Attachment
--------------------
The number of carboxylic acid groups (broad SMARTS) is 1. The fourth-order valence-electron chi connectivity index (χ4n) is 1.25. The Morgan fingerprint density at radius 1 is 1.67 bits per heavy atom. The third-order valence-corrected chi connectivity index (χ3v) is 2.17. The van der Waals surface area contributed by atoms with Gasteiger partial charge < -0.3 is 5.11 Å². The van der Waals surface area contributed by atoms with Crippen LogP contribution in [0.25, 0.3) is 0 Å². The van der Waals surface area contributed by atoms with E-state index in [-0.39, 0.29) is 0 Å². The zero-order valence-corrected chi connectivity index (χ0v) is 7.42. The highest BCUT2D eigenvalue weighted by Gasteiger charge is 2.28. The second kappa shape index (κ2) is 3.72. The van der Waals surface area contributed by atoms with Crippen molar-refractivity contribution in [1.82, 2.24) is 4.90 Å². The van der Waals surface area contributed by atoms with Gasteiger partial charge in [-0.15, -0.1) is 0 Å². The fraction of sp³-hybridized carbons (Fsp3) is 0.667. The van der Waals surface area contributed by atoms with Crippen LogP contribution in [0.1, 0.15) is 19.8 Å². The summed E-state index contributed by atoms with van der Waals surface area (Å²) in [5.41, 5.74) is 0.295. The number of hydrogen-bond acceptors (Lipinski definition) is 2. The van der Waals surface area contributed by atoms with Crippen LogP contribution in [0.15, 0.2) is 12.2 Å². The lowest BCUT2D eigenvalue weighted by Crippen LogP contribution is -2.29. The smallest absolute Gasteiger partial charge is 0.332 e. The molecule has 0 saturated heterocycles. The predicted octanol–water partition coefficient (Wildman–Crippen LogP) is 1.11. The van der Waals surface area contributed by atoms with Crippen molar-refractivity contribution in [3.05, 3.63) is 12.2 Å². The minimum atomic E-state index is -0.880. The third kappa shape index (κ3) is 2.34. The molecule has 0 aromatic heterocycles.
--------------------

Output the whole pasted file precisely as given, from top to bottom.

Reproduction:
The number of carboxylic acid groups (broad SMARTS) is 1. The fourth-order valence-electron chi connectivity index (χ4n) is 1.25. The Morgan fingerprint density at radius 1 is 1.67 bits per heavy atom. The third-order valence-corrected chi connectivity index (χ3v) is 2.17. The van der Waals surface area contributed by atoms with Gasteiger partial charge < -0.3 is 5.11 Å². The van der Waals surface area contributed by atoms with Crippen LogP contribution in [0.25, 0.3) is 0 Å². The van der Waals surface area contributed by atoms with E-state index in [-0.39, 0.29) is 0 Å². The zero-order valence-corrected chi connectivity index (χ0v) is 7.42. The highest BCUT2D eigenvalue weighted by Gasteiger charge is 2.28. The second kappa shape index (κ2) is 3.72. The van der Waals surface area contributed by atoms with Crippen molar-refractivity contribution in [1.82, 2.24) is 4.90 Å². The van der Waals surface area contributed by atoms with Gasteiger partial charge in [-0.15, -0.1) is 0 Å². The fraction of sp³-hybridized carbons (Fsp3) is 0.667. The van der Waals surface area contributed by atoms with Crippen LogP contribution in [0.1, 0.15) is 19.8 Å². The summed E-state index contributed by atoms with van der Waals surface area (Å²) in [5.41, 5.74) is 0.295. The number of hydrogen-bond acceptors (Lipinski definition) is 2. The van der Waals surface area contributed by atoms with Crippen LogP contribution in [0.15, 0.2) is 12.2 Å². The lowest BCUT2D eigenvalue weighted by Crippen LogP contribution is -2.29. The smallest absolute Gasteiger partial charge is 0.332 e. The molecule has 0 saturated heterocycles. The predicted octanol–water partition coefficient (Wildman–Crippen LogP) is 1.11. The van der Waals surface area contributed by atoms with Crippen molar-refractivity contribution in [3.05, 3.63) is 12.2 Å². The minimum atomic E-state index is -0.880. The third kappa shape index (κ3) is 2.34. The molecule has 0 aromatic heterocycles.